However, while it might help make your point, you’re wrong about humanity dying in the Fallout universe. Out west, the NCR has a population of 700,000 along with railroads, factories, electricity, a well-organised army and a police force. While the Capital Wasteland is more lawless, there’s no shortage of people there either (Vault 101, at least, has the lack of genetic viability, something the Overseer admits)

    What are your thoughts of on Enclave Radio? Broadcasting stirring speeches and patriotic songs across the devastated remnants of the nation? Trying to rally the people by talking about stuff they’ll have never experienced, like baseball games? I have to admit, I support the Enclave. Not because of the propaganda, but because of the truth. They have the biggest, most advanced army in the Capital Wasteland. Who better to get rid of the raiders and super mutants (you see patrols in lots of areas doing just this), to use their resources to let people get on with rebuilding instead of just surviving?


  8. perich OTI Staff #

    @Sheelagh: good points. I don’t know that the Fallout developers have commented explicitly on the long-term future of the human species in their universe. And they probably don’t intend to. So maybe things aren’t hopeless!

    However, an industrial society (like the NCR and the Enclave are trying to recreate) requires an industrial population base to labor in support of it. 700,000 people may be enough to support a civilization with railroads and factories, but I suspect that’s cutting it really close. London circa 1900 had 6.7 million people. Presuming (pure seat of my pants guesswork) that 15% of them worked in blue collar labor, that’s at least 1 million souls keeping the trains running on time.

    Also, bear in mind when I talk about “the end of the human species,” I mean on an ecological scale of time. It took the last Cretaceous dinosaurs at least a million years to die off. Humans have wrecked the planet far worse in Fallout 3, but even the most pessimistic estimates would give the human race another, say, two thousand years of life.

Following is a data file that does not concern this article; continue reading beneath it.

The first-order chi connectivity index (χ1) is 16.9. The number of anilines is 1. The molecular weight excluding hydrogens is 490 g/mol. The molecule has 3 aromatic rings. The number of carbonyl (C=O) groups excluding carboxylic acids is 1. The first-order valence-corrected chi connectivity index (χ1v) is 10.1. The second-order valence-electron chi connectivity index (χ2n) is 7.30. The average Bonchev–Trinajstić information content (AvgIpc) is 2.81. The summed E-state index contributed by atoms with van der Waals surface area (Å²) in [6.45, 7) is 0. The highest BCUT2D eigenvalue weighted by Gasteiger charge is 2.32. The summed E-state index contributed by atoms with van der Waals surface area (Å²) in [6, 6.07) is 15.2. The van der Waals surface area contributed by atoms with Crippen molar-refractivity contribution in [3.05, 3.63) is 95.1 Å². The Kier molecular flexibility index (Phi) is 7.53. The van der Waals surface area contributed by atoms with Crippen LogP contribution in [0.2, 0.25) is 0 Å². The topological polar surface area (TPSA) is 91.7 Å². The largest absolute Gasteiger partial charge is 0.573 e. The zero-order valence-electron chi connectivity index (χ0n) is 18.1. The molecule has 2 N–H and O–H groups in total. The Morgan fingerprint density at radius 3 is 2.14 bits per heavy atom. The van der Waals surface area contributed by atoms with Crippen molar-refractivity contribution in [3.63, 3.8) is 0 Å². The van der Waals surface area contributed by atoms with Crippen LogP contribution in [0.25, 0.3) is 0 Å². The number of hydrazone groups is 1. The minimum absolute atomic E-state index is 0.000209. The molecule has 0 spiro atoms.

9. Sheelagh the vault dweller #

    @Perich: Good points too. Don’t forget that the Fallout universe is more advanced than ours, and so automation (specifically robots and AIs) can take care of a lot of tasks. They also have huge advantages in the form of their fusion power sources which means electricity isn’t something that needs as much effort dedicated to it. I suspect this is part of the explanation for how (as my other half wondered) all the lights in the subways and sewers still work – every so often, you come across a small reactor humming away happily in a utility room, as it has done for the last two centuries.

    As we never get to see the NCR running (apart from the capital city) up close it’s hard to say just how well it all works but I’d imagine that it must. Certainly in Fallout 2, the various independent settlements all had a speciality they traded (Modoc had produce, Vault City medicine, Redding gold, Broken Hills uranium, Gecko power, San Francisco weapons) for the stuff they lacked.

    A lot of folks have said that Fallout 3’s nuclear devastation would be more befitting of a world 2 years after the war, not 200. After two centuries, many plant species would have started to regrow and certainly we wouldn’t still have a desert… Point Lookout gives a more realistically overgrown setting. It’s also mentioned that once you get about 50 miles out to sea, the ocean is largely as it is now (and no doubt getting better, given there’s no trawlers scooping up everything in huge nets).


Add a Comment